[—Editing/cleanup/revisions to this article provided by Dr. Winston O’Boogie and Elliot Hodgett.]

TV Show: My Little Pony: Friendship is Magic

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  • MichaelANovelli

    Is this the one where Rarity goes nuts and jumps into a mud puddle? Because if it is, someone linked me that scene on YouTube, the other day!

    • Yep. She went full-on Derpy the second and jumped into the mud puddle after an identity crisis. We’ve all done it, Friday night, bit drunk!

  • jbwarner86

    How the fuck did they get that shot of Applejack past the censors?

    I was surprised to see this plot on the show, because I remember reading somewhere that Lauren Faust didn’t want any lovey-dovey stories for the Mane Six. But it’s a great episode anyway, so I got no complaints. They kept it true to the characters – Rarity’s the only one who really cares anything about romance in the first place, so this sort of story doesn’t seem out of sorts for her. And seeing her trying to out-Applejack Applejack is hilarious. Tabitha St. Germain puts on this perfectly terrible imitation of a Southern twang that had me giggling like a lunatic.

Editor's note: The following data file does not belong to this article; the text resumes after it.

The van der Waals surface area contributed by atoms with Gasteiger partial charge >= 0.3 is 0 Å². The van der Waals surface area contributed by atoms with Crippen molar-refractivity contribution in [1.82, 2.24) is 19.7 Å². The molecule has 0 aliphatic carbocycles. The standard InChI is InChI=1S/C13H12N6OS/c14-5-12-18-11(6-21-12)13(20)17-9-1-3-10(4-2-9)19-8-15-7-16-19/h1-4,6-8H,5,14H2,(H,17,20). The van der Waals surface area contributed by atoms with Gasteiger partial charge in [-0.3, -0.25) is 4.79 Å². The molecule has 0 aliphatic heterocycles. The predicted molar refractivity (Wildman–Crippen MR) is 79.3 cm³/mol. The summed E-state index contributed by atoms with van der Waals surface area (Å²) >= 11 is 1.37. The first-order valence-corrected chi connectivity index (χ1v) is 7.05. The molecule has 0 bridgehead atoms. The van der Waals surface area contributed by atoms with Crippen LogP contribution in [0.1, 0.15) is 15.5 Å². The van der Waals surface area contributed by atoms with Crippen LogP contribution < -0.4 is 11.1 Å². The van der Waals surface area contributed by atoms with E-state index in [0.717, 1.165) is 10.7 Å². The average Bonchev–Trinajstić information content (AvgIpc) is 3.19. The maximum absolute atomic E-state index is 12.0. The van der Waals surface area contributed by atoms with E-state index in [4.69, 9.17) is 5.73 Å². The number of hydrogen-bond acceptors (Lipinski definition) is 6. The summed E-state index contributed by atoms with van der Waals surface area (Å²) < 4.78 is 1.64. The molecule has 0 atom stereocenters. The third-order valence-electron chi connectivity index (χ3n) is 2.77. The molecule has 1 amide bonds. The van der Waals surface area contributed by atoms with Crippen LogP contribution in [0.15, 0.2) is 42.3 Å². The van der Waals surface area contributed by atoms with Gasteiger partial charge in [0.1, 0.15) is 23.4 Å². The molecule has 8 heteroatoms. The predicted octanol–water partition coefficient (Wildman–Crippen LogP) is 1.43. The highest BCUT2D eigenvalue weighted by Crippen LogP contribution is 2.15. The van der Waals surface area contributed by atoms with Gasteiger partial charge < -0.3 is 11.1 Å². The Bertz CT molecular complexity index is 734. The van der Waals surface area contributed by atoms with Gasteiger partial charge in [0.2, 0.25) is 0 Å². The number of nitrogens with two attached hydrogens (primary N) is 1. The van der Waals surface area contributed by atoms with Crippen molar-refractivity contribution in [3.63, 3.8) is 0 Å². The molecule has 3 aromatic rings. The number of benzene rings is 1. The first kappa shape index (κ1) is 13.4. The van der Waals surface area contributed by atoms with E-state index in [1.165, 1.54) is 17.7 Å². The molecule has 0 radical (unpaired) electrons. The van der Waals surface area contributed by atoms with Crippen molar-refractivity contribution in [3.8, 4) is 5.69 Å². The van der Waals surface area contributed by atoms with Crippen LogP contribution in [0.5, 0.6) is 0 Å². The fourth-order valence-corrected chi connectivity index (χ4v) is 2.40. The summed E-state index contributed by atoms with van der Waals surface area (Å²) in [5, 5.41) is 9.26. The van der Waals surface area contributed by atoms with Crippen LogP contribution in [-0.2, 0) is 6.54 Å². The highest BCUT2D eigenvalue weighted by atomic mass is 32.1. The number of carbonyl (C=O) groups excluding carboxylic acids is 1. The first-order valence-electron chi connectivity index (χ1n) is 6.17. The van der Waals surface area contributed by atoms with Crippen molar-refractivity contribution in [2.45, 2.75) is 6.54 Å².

Also, I like that Trenderhoof considers Derpy to be “under-appreciated”. Maybe by some people.

    • MichaelANovelli

      What would a horse even call a “money shot?” “Making her oats,” perhaps?

  • Cristiona

    I thought this episode was pretty middle of the road, too.

    That being said, my first thought when I saw Trenderhoof was that he was a total hipster douchebro. I’d like to think Rarity would have better taste than that. I mean, Prince Blueblood was a dickwad, but she didn’t know that at first. She’s gone from swooning over royalty to the dork at Starbucks.

    Come on, Rarity! Expand your horizons! Give the dragon a shot!

  • Arturo Garza Flores

    -I feel like the episode had all the right ingredients to be one of the funniest episodes in the entire show right out of the box, but then, there was a voice in the back of my head about halfway through the episode that kept going “Why isn’t this funny?”